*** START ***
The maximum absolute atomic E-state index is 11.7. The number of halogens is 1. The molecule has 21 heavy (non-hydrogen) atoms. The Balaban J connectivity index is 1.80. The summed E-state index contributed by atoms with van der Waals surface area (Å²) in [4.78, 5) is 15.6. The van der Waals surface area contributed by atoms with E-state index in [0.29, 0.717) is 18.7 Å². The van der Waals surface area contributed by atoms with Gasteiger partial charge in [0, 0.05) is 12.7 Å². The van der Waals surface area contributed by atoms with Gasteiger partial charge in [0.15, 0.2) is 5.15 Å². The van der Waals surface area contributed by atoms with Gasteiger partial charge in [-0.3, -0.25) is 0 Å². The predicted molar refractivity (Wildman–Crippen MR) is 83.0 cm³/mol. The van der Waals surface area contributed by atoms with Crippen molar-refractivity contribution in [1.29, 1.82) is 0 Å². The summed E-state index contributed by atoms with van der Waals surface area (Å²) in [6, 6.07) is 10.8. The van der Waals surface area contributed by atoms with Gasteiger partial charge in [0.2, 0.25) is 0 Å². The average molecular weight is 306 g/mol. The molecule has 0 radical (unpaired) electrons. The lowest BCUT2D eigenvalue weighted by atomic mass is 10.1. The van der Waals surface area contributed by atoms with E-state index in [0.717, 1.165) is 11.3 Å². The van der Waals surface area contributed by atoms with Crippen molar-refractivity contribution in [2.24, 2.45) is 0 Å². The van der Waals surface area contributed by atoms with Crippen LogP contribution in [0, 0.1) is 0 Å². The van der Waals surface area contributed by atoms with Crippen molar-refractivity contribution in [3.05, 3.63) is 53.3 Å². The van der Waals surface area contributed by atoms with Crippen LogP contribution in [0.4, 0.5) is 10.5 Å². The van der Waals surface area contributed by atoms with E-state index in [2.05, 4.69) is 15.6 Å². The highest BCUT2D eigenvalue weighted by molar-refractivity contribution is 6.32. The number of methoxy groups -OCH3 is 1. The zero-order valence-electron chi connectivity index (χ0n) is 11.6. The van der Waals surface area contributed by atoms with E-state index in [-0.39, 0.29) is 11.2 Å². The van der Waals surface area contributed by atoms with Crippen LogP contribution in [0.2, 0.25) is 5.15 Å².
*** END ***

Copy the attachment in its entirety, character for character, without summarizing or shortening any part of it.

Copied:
The maximum absolute atomic E-state index is 11.7. The number of halogens is 1. The molecule has 21 heavy (non-hydrogen) atoms. The Balaban J connectivity index is 1.80. The summed E-state index contributed by atoms with van der Waals surface area (Å²) in [4.78, 5) is 15.6. The van der Waals surface area contributed by atoms with E-state index in [0.29, 0.717) is 18.7 Å². The van der Waals surface area contributed by atoms with Gasteiger partial charge in [0, 0.05) is 12.7 Å². The van der Waals surface area contributed by atoms with Gasteiger partial charge in [0.15, 0.2) is 5.15 Å². The van der Waals surface area contributed by atoms with Gasteiger partial charge in [-0.3, -0.25) is 0 Å². The predicted molar refractivity (Wildman–Crippen MR) is 83.0 cm³/mol. The van der Waals surface area contributed by atoms with Crippen molar-refractivity contribution in [1.29, 1.82) is 0 Å². The summed E-state index contributed by atoms with van der Waals surface area (Å²) in [6, 6.07) is 10.8. The van der Waals surface area contributed by atoms with Gasteiger partial charge in [0.2, 0.25) is 0 Å². The average molecular weight is 306 g/mol. The molecule has 0 radical (unpaired) electrons. The lowest BCUT2D eigenvalue weighted by atomic mass is 10.1. The van der Waals surface area contributed by atoms with E-state index in [0.717, 1.165) is 11.3 Å². The van der Waals surface area contributed by atoms with Crippen molar-refractivity contribution in [2.24, 2.45) is 0 Å². The van der Waals surface area contributed by atoms with Crippen LogP contribution in [0, 0.1) is 0 Å². The van der Waals surface area contributed by atoms with Crippen molar-refractivity contribution in [3.05, 3.63) is 53.3 Å². The van der Waals surface area contributed by atoms with Crippen LogP contribution in [0.4, 0.5) is 10.5 Å². The van der Waals surface area contributed by atoms with E-state index in [2.05, 4.69) is 15.6 Å². The highest BCUT2D eigenvalue weighted by molar-refractivity contribution is 6.32. The number of methoxy groups -OCH3 is 1. The zero-order valence-electron chi connectivity index (χ0n) is 11.6. The van der Waals surface area contributed by atoms with E-state index in [-0.39, 0.29) is 11.2 Å². The van der Waals surface area contributed by atoms with Crippen LogP contribution in [0.2, 0.25) is 5.15 Å².